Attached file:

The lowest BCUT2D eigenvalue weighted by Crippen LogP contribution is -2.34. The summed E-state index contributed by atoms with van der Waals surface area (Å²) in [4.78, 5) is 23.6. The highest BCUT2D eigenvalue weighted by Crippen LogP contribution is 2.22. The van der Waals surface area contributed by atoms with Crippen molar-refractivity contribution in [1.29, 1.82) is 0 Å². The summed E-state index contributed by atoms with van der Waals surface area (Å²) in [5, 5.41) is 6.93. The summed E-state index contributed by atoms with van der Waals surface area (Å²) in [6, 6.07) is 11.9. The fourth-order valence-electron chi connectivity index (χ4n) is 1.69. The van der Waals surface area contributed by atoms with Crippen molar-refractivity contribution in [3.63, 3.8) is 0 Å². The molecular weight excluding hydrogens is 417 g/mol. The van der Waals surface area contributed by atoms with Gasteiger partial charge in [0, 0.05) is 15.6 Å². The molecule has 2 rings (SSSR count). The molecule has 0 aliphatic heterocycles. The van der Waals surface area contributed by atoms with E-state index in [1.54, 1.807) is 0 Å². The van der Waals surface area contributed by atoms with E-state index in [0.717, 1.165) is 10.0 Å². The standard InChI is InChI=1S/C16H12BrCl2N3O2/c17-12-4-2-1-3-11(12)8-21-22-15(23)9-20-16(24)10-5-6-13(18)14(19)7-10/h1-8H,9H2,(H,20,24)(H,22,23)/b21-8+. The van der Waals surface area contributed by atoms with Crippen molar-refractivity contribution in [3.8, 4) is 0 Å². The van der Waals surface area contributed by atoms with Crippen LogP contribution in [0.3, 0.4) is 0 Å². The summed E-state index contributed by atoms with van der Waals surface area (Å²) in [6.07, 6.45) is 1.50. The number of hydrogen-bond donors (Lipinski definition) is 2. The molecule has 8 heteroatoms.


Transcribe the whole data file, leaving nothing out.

The lowest BCUT2D eigenvalue weighted by Crippen LogP contribution is -2.34. The summed E-state index contributed by atoms with van der Waals surface area (Å²) in [4.78, 5) is 23.6. The highest BCUT2D eigenvalue weighted by Crippen LogP contribution is 2.22. The van der Waals surface area contributed by atoms with Crippen molar-refractivity contribution in [1.29, 1.82) is 0 Å². The summed E-state index contributed by atoms with van der Waals surface area (Å²) in [5, 5.41) is 6.93. The summed E-state index contributed by atoms with van der Waals surface area (Å²) in [6, 6.07) is 11.9. The fourth-order valence-electron chi connectivity index (χ4n) is 1.69. The van der Waals surface area contributed by atoms with Crippen molar-refractivity contribution in [3.63, 3.8) is 0 Å². The molecular weight excluding hydrogens is 417 g/mol. The van der Waals surface area contributed by atoms with Gasteiger partial charge in [0, 0.05) is 15.6 Å². The molecule has 2 rings (SSSR count). The molecule has 0 aliphatic heterocycles. The van der Waals surface area contributed by atoms with E-state index in [1.54, 1.807) is 0 Å². The van der Waals surface area contributed by atoms with E-state index in [0.717, 1.165) is 10.0 Å². The standard InChI is InChI=1S/C16H12BrCl2N3O2/c17-12-4-2-1-3-11(12)8-21-22-15(23)9-20-16(24)10-5-6-13(18)14(19)7-10/h1-8H,9H2,(H,20,24)(H,22,23)/b21-8+. The van der Waals surface area contributed by atoms with Crippen molar-refractivity contribution in [3.8, 4) is 0 Å². The van der Waals surface area contributed by atoms with Crippen LogP contribution in [0.3, 0.4) is 0 Å². The summed E-state index contributed by atoms with van der Waals surface area (Å²) in [6.07, 6.45) is 1.50. The number of hydrogen-bond donors (Lipinski definition) is 2. The molecule has 8 heteroatoms.